WREN seeks to empower women, girls against ‘talon of patriarchy’

An organization that shares a name with South Carolina’s state bird officially took off Thursday night with a launch party in Columbia, and perhaps its most memorable supporter was one of its youngest.

WREN, the Women’s Rights & Empowerment Network, is a new organization whose stated goal is to build a movement to advance the health, economic well-being, and rights of South Carolina’s women and girls and their families.

WREN evolved from the New Morning Foundation and foundation-supported programs such as Tell Them over the last decade.

Eme Crawford of WREN with Zoe Barber, 12, who gave a memorable speech. (Photo by Allen Wallace)

“We’re still dealing with issues that affect women and girls in South Carolina, and we’re looking at how these things are interconnected,” said Eme Crawford, WREN’s director of advocacy. “WREN is dealing with issue-education and building partnerships. One organization can’t do it alone.”

Crawford and most of the WREN staff formerly staffed Tell Them, where they helped lead the successful fight to pass the Cervical Cancer Prevention Act, among many other efforts on behalf of women and girls. The new organization will have a similar focus.

“We’re still keeping a focus on sexual reproductive health rights. We still see that as the basis of being able to live your life as you choose to live it,” said WREN policy and media associate Melissa Davis. She added that equal pay for women in the workforce and paid family-medical leave will be early priorities for WREN.

At Thursday’s launch, attended by hundreds, members of the community including Columbia Mayor Steve Benjamin stepped forward to share their hopes and goals for women in South Carolina – but 12-year-old Zoe Barber stole the show.

“I’m Zoe Barber, future president of the United States… 2048,” the young woman said, drawing applause and cheers. “My hope is for everyone to have equal rights and not be oppressed by the talons of the patriarchy… I’m not stopping even when people try to silence my voice. Oh, and don’t forget to register to vote.”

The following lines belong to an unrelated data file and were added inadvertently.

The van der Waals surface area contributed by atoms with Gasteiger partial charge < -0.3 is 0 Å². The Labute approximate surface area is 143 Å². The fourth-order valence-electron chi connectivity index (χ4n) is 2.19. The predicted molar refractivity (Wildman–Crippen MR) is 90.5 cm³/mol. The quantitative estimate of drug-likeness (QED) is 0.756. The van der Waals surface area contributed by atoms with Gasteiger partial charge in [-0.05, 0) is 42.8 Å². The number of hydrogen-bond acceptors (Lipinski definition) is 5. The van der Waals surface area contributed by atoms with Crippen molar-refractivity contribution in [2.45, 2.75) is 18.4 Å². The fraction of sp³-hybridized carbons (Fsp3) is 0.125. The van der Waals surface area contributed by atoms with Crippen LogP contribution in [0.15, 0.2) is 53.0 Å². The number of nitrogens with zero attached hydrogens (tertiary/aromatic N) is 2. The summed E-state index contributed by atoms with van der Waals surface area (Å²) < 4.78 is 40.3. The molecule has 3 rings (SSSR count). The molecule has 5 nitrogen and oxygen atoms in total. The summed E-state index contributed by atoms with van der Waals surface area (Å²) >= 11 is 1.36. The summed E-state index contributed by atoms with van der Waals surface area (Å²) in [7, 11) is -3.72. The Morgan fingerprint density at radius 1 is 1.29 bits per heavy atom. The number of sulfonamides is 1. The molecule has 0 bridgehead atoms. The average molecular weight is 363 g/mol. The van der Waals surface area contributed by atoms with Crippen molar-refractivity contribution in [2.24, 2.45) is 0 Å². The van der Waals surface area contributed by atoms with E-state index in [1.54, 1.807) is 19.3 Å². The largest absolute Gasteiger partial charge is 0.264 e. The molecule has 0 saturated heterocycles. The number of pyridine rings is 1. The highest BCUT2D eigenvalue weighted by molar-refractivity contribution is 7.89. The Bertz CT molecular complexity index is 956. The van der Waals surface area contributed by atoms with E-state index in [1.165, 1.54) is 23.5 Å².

Rep. James Smith (D-Columbia) was scheduled to speak at the event, but was called to serve on the coast with the South Carolina National Guard. Sen. Katrina Shealy (R-Lexington) was absent due to a family emergency, but along with Banjamin, Columbia Democratic Rep.s Beth Bernstein and Mia McLeod were on hand to speak.

“We all know that we share a common goal for what needs to happen,” Benjamin said. “It’s going to require real activism. It takes sacrifice. It takes WREN.”

“Our male-dominated legislature insists upon making [health-related] decisions for us on a daily basis,” McLeod said. “Government has no place in any of those decisions for women or for men.”

“It’s going to take a lot of time,” Davis said. “The really great thing about the network is we understand our role isn’t always to take the lead, but we do have a lot of resources, power, and relationships that we can help other people.”

Photo by Allen Wallace

WREN will continue to support the work of other organizations working for the good of women and families, including but not limited to the South Carolina Coalition Against Domestic Violence and Sexual Assault, the South Carolina Campaign to Prevent Teen Pregnancy, and South Carolina Equality.

“Although South Carolina has many challenges, we also have unbelievable opportunities,” McLeod said.

Crawford agreed, reflecting on the different faces who will be in the legislature for its next session and reiterating the eagerness of WREN, a nonpartisan organization, to work with all parties.

“It’s important for us to keep conversations going on both sides of the aisle,” she said. “These things we’re talking about are not women’s issues. They affect all of us. They affect all aspects of life.”

WREN will also host kickoff events this month in Greenville and Charleston. More information on the organization is available online.

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